Close Calls, Cars, Concerts & Clothes
I almost drove into a car today. On my bike.
I was leaving the house, gathering speed, ready to swerve around a corner and ride to the train as if my life depended on it. A lawnmower woke me up early after a late concert night and midnight dinner and I couldn't fall asleep again, so I was weary and careless and the shrubbery by the corner nefariously concealing of both sight and sound, and didn't see the car until it was almost too late. Braked, but started sliding and almost lost control of the bike, coming to a stop centimeters away from them. They slowed down, and I raced ahead, shook but intent on catching the train, and so I did, cycling ferociously in a late morning rain that wasn't supposed to be there either (like the car - it's a deceivingly calm street). I've been thinking a bit about finally buying a car btw. Skimming through adverts. Still thinking.
It rained waterfalls yesterday too, though it shouldn't have. It should have rained today, but today the forecast was all clear - just cloudy. But it's summer rain. Doesn't matter if you get soaked right?
I wasn't prepared yesterday. It came out of nowhere, and I waltzed around my sister's mid-city apartment impatiently before the night's coming concert, but the rain stopped just in time and I ran out in deep puddles, sunshine and rainbows just in time for the music (managed to get a rare spot under the edge of a roof too, in preparation for potential squalls that did come). It was The 1975. Huge crowd. Good music.
Today, when it was supposed to rain, I took my rain jacket, but not so much because of the rain as because it was colder. My thin jacket's too thin and the thick one's too thick, but this one's somewhere in between. Then the sun came out, and the world warmed up, and I was sweating waterfalls at the concert. It was the wrong choice after all. Nefariously devious early summer sometimes-like-it's-still-on-the-verge-of-Spring weather, but at least the music was good. Monster Magnet this time. The crowd was smaller, but too big for the smaller stage they were on - I didn't get a good vantage point at all. The next group's back on the big stage though, so that's something to look forward to. Flogging Molly, this Friday.
Choosing appropriate apparel is getting all the more difficult. I've gained weight too. During winter. I am currently shedding, but slowly. The things I bought when I was losing are now too tight, but all the old stuff from when I was bigger (I don't recall being that big... maybe I was just in a baggy phase) is way too big. My new T-shirts are too small, my old T-shirts billow in the wind - yet they're too short to be allowed to billow freely until I get a six pack, and most of my pants crease in all the wrong places when I sit down, and my belts loosen, and my shirts are too warm, and sweaters can't be considered, and my shoes must be wrong because my knees don't feel all right.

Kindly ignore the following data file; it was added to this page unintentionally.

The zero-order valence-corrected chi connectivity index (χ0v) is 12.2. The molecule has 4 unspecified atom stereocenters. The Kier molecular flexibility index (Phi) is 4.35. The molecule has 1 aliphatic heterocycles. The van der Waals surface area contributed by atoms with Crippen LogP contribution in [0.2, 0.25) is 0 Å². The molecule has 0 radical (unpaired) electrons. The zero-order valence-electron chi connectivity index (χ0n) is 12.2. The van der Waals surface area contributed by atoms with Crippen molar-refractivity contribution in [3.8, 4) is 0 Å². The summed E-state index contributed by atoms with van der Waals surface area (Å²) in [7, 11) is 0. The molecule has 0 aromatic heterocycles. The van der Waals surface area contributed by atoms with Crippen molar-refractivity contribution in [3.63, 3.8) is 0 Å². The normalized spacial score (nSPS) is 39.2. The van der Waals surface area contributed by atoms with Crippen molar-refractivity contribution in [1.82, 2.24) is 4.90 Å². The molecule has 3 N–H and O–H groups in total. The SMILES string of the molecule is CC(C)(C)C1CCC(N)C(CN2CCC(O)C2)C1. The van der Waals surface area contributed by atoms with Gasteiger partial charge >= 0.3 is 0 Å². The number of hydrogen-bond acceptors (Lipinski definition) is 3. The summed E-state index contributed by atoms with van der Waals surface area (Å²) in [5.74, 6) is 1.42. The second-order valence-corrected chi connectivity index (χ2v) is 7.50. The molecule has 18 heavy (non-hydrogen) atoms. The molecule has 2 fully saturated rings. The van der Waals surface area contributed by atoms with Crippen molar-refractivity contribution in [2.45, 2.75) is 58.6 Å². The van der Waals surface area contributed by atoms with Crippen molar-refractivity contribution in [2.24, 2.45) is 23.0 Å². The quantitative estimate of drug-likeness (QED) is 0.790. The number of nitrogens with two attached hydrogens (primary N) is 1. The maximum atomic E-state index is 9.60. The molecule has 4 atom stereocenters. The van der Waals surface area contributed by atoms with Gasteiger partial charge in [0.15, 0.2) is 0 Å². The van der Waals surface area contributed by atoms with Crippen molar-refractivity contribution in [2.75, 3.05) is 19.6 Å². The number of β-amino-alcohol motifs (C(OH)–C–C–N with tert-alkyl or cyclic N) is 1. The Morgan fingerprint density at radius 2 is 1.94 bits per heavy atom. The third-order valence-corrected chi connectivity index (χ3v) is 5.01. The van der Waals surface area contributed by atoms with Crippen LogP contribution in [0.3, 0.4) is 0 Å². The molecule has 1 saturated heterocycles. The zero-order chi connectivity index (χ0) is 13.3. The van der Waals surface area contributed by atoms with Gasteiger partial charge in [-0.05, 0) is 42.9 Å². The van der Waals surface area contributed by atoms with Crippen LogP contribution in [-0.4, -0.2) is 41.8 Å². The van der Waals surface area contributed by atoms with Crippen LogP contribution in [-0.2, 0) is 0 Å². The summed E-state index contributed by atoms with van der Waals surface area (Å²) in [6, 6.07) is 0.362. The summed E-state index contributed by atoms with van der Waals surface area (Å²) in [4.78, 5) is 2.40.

My current selection of clothing is a highly restricted one, and yet each piece of attire has certain defects, like how my thin jacket almost instantly starts sliding up my back when I have a backpack on, or how my better pair of shorts is in such thin linen they're almost see-through, and my perfect-fit T-shirts have all somehow garnered withered collars... though are otherwise fine. Have I just become incredibly self-conscious or is it finally time to get new clothes? I'm a simple being: I just want to wear cheap, comfortable stuff in decent material that feels and looks like it's supposed to and not think any more of it, but lately I'm thinking way too much about this stuff.
I've been thinking about optimizing my wardrobe a while... yet each year I tell myself not too buy anything new. It's a challenge. An environmentally assisting, economically strengthening and anti-norm rebel soul kind of campaign. Not that I usually succeed, but somehow the occasional clothes I buy all have similar flaws. How do normal people find good clothes?! I'm starting to wonder if maybe avoiding synthetic materials and jeans has something to do with this eternal issue. Or more probably: you get what you pay for.
Meanwhile it's 20°C in the water up North (it was 7 when we visited less than two week ago) and my alternate summer wardrobe has surprisingly little issues up there. Yet the clothes I have there are carefully selected as worn-out and otherwise undesirable clothing to have in the city where people are. How did the two somehow get switched up? Is it how the clothes are used that shape them - too much winter time spent sitting down? Or is it just so much easier to wear anything when there's nothing but birds and bears and family around, or how when on a rare visit to the city you're instilled with confidence after arduous gardening sessions; starting to feel in shape? Is it so easy? All clothes are well-shaped on a well-shaped person. Words of wisdom just now devised but possibly used by many others before me.
I guess what I'm saying is: it's better to change You than change your Wardrobe (that sounds almost like War drone), because really, I have no shortage of anything. Especially not shorts. It's summer: the shorts age. Some are worn-down, sure, but I only feel worn down if I am when I wear then. The cheap challenge goes on; contemplating cars and shredding concerts shedding pounds. And New Grounds.